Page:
June 30, 2020
June 30, 2020
The turbulent events of the past few weeks and months have brought home a stark reality: Ignoring a risk will not make it go away.
This is true of the public-health and economic crises brought on by the pandemic. It is true of systemic racism in our societies. And it is true about climate change.
What is also clear is that such risks do not function in isolation. While each on its own has significant impact, what makes these risks truly systemic is how they are linked together and how they amplify each other. Climate change and habitat loss are fueling modern pandemics. COVID-19 is killing Black Americans at twice the rate of white Americans. Communities of color are disproportionately affected by climate change.
For our societies to address and stamp out these pervasive issues, everyone has a role to play and a responsibility. Individuals need to get involved. Companies need to contribute to reshaping the status quo. Action is needed at the level of our capital market systems.
A report recently published by Ceres pushes for this action. In it, Ceres lays out how climate change poses a systemic risk to financial markets and calls on US financial regulators to take steps to protect the stability and the competitiveness of our markets.
For directors, there are two main takeaways from this report.
First, recognize that US regulators and their lack of action around climate change are outliers compared to other, international bodies. The global regulatory community, including central banks and securities regulators in China, Europe, UK, and South America, are tackling climate risk. A 2019 survey of 33 central banks and supervisory authorities that represent 77 percent of global gross domestic product found that 70 percent of them saw climate change “as a major threat to financial stability.” More than half are already addressing this threat to their financial systems through regulation and oversight, including by running climate stress tests on national banks, mandating climate risk disclosure, and linking multi-billion dollar pandemic recovery packages to specific climate goals.
Second, consider why global regulators are acting so boldly and quickly. They are determined to ensure that their financial markets navigate the inevitable transition to a low-carbon economy in a planned way, rather than having it happen abruptly and destructively. The investor-led Inevitable Policy Response project describes how, as financial realities of climate change become more apparent, governments will have no choice but to act decisively to reduce their carbon footprints.
Given this, what can boards do to help their companies understand and prepare for systemic risks—and the fundamental changes that addressing them requires? Running the Risk: How Corporate Boards Can Oversee Environmental, Social and Governance (ESG) Issues, another recent report Ceres wrote specifically from the board angle, outlines some practical steps.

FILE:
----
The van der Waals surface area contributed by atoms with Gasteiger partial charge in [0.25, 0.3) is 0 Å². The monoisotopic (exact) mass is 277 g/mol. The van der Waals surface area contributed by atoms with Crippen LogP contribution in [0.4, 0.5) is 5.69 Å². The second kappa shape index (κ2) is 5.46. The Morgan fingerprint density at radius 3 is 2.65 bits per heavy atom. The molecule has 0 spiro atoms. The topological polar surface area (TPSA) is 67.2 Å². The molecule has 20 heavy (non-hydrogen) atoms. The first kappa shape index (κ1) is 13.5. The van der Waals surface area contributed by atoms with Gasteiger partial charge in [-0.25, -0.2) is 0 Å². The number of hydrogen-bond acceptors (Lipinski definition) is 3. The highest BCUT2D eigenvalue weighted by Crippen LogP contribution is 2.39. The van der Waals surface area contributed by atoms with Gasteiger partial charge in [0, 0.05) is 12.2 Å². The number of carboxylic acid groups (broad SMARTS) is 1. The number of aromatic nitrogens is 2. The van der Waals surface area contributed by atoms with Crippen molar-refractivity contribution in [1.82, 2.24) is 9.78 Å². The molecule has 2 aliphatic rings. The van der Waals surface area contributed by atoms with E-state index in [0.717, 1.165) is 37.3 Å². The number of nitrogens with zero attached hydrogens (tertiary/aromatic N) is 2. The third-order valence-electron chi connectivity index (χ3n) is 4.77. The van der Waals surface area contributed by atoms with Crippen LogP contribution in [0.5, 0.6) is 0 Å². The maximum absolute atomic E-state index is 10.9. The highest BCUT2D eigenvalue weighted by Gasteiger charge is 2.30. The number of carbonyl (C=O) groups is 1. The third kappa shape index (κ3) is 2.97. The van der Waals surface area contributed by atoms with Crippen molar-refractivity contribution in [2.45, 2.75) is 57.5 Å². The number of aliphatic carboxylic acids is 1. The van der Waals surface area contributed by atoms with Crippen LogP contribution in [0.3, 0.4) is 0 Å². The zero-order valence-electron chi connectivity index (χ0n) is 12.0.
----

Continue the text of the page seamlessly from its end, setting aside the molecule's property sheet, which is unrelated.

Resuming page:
1) Identify systemic risks. Do the work to identify how these and other megatrends and the disruptive risks they present affect you. Just as important, do the work to consider how your company’s actions may exacerbate these risks. This comes down to ensuring that your enterprise risk management system honestly identifies and evaluates ESG risks. Traditionally, companies have treated ESG issues as separate reputational risks. The simultaneous occurrence of the pandemic, climate change, and social upheaval around systemic racism shows that that’s just not the case. As systemic risks, their impact is rippling throughout our entire economy, from the functioning of supply chains to the retention of high-value employees.
2) Assess how best to prioritize issues. Once companies identify the risks that do or will affect them, management should conduct a risk assessment to help boards understand how urgently they need to act on specific issues, the actions they need to take, and the level of investment required. Proactive attention to these issues will help companies move away from a crisis mentality and increase their resiliency.
3) Address the risks. Boards have a key role to play in ensuring that the companies they oversee are implementing, reinforcing, and evolving the strategies needed to manage the systemic risks they face and the changes needed to address them. Around climate change specifically, this includes working with regulators and legislators to affirm that addressing and combatting climate change is included in their mandate and to support much-needed policy shifts.
Systemic risks will not wait for humanity—or corporate America—to find a convenient time to deal with them. The longer it takes to acknowledge, prepare for, and address such risks, the more unmanageable they become. Boards can help the companies they oversee manage them now, or find themselves unable to when the risks explode with a force that cannot be controlled.
Veena Ramani is the senior program director of Capital Market Systems at Ceres. She leads Ceres’ work on board governance.
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